A delicious fruit, soursop. But it needs sugar. As both are available in Cuba ‘como arroz’ (i.e. in great quantities), the soursop could be a very popular table-fruit. However, in practice it is mostly used for specific purposes, such as for making juice, adding milk and other ingredients. The financial instrument Kelso called ‘CSOP’ is a bit similar. It could theoretically be widely used, but in practice will probably be more suitable for specific purposes.
It means: ‘Consumer Stock Ownership Plan’. As is the case with the ESOP, the intention is to diffuse stock ownership as broadly as possible. However, instead of turning employees into partners, the CSOP turns its attention to customers. Any company (including ESOP-companies) could decide to turn its customers into partners by selling a percentage of its shares to them. Payment could be effected directly, of course, but would usually be effected in various indirect ways. For instance, the offer could be made that any customer who subscribes to an X-amount of annual business, will receive one share. The profit made on this business would then be considered payment. This could have the added advantage that the offering company could convince the bank that it has a guaranteed turnover, which could be helpful to secure a loan. If it was a supermarket, vouchers could be given to customers for every X-amount of groceries bought. An X-number of vouchers would then be convertible into profit-sharing stock (either with or without voting right). This could make good business-sense, for profit-sharing partners are bound to be good repeat-customers.
Privatization is not a panacea; neither is Solidarism
In practice, we believe, the CSOP to be best suited ‘to make juice’, i.e. to be used where a mix of reasons make a certain degree of collectivization and/or restriction of competition opportune. As an example let’s consider utility-companies. In large markets the privatization of utility-services (electricity and public water supply) is
technically possible, but there are clear disadvantages to this also. Private electricity-companies would be loathe to choose green production methods, if these were more expensive (as they still are). Neither would they be happy to promote the reduction of consumption, whereas the depletion of natural resources requires this. Etcetera. In smaller economies it does not really make sense to let two or more capital-intensive companies compete in a market which is not expandable beyond the limited number of its inhabitants. Moreover, if they were to really compete (and not secretly fix prices and markets), one is supposed to come out strongest and win monopoly in the end anyway. So sometimes there are good reasons to ‘collectivize’ and/or ‘socialize’ certain companies at least to a certain extent. It is here we believe the CSOP could be most effective.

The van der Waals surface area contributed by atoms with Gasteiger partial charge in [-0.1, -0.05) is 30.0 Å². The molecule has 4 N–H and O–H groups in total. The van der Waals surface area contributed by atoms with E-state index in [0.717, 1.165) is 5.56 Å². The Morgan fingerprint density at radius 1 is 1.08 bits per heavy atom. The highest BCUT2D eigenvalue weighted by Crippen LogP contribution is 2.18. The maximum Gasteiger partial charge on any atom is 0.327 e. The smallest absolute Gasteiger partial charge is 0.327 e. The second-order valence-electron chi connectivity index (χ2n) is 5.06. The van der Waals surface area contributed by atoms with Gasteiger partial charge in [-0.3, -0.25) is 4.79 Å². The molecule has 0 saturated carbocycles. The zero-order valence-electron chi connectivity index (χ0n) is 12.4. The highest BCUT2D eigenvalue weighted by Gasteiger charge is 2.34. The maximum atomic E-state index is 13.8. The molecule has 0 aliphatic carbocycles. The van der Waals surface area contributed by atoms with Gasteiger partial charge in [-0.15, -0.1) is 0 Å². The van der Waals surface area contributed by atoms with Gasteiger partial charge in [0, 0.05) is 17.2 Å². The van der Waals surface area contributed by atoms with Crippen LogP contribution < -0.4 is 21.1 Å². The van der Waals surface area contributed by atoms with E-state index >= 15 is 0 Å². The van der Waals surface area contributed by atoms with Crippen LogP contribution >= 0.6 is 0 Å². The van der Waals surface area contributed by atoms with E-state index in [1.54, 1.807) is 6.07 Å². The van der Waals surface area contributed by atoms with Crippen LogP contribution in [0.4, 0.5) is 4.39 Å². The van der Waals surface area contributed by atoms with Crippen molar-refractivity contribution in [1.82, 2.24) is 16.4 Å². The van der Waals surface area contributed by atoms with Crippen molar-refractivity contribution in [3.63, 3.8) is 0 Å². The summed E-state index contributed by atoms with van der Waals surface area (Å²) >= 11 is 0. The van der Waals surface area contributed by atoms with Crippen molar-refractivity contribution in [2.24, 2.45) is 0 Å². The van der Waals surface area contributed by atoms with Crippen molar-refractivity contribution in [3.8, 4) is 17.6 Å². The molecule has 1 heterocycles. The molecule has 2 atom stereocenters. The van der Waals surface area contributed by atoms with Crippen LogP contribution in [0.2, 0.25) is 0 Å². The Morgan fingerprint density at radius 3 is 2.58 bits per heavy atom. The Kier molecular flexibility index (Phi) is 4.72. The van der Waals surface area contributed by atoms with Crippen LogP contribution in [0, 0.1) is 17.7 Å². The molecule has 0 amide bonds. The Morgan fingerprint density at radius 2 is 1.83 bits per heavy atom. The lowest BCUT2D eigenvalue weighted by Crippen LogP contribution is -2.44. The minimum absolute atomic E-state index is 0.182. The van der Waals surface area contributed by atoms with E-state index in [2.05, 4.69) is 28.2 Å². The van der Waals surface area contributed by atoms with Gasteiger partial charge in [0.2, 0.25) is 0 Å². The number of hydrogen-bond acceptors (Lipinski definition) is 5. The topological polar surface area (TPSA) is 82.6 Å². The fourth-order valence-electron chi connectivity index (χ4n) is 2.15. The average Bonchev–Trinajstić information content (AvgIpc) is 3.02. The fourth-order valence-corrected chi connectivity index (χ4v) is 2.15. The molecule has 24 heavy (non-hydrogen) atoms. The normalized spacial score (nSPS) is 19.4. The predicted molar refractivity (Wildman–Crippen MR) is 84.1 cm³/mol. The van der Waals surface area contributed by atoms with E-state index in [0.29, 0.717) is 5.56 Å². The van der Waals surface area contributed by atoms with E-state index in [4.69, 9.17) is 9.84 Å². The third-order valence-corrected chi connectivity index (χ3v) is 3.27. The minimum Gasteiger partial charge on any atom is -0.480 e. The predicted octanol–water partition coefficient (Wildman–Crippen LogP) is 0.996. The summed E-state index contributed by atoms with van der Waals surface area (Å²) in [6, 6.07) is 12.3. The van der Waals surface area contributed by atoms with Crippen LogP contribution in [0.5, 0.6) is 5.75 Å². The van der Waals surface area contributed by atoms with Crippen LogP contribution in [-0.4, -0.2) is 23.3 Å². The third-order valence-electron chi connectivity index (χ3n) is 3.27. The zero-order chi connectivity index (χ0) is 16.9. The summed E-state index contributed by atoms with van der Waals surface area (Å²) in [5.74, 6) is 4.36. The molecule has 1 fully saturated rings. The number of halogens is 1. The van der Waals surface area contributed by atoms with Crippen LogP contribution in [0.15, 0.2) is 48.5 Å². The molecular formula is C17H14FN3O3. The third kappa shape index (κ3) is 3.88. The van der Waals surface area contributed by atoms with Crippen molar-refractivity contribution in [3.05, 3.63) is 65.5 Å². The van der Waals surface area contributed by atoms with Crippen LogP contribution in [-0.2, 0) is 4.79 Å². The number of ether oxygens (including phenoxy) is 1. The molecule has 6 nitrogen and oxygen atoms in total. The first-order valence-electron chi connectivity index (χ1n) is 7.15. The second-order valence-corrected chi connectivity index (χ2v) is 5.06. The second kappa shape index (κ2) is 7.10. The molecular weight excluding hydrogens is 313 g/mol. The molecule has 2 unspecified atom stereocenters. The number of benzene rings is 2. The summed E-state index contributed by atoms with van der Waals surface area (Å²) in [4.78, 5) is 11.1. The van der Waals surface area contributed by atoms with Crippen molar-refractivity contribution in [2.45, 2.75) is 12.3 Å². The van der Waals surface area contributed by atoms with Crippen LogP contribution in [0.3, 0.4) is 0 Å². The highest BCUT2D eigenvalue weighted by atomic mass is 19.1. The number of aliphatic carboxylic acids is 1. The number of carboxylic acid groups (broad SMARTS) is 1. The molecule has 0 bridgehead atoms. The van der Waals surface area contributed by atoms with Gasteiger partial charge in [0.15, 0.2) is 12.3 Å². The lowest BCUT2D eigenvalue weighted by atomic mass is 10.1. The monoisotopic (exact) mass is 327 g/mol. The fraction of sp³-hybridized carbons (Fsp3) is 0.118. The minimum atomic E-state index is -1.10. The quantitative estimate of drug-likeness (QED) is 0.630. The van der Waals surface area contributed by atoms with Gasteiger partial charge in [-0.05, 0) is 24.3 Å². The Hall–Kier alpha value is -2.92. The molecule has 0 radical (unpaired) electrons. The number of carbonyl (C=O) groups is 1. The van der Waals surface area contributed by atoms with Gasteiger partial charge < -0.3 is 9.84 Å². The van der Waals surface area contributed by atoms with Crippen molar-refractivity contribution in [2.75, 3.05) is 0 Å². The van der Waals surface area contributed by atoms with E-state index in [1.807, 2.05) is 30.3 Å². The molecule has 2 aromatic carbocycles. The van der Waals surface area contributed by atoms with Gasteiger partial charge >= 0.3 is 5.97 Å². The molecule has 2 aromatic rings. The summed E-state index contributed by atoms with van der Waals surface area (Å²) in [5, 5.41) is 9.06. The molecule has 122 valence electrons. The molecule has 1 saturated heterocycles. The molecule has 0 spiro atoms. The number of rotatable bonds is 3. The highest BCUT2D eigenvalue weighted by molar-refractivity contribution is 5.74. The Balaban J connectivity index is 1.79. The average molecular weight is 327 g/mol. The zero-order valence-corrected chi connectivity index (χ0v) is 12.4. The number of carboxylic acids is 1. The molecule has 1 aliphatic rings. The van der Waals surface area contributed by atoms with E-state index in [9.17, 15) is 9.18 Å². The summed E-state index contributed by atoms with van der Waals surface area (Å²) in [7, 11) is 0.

Suggestions for Cuba
For Cuba we would suggest to maintain a reasonable number of relatively small regional water/electricity companies (with interconnected networks), competing with each other within the limits of set maximum prices and allowing 100% green production methods only. Each company could perhaps be set up as a 50% ESOP – 50% CSOP. If it is considered advisable to include one single large shareholder (to give competition extra impetus, or to make possible take-overs more attractive to large investors), a mix of 1/3 private, 1/3 ESOP and 1/3 CSOP may be considered. These are not rules, but hints. A proper study and analysis of the situation is required, which could lead to entirely different suggestions.
If a 50-50 ESOP/CSOP is chosen, this would mean that the workers and customers would each own half of the regional utility-companies. If any profits are made, they would be equally shared, i.e. dividends would be paid out in cash to the workers and indirectly to the customers by means of discounts granted to them on future bills. Each customer would receive his share in proportion to the aggregate amount of his usage of utilities during the previous year.
Now, it will be clear that these suggestions are indeed a ‘juice’ of mixed ingredients, combining solidarist with capitalist and socialist principles. The point is that only the best solution is best. Man was not made for the Sabbath; the Sabbath was made for man. Political systems should not be adhered to for the sake of orthodoxy. Solidarism is versatile and recognizes that where a combination of systems yields better results, this is obviously what should be done.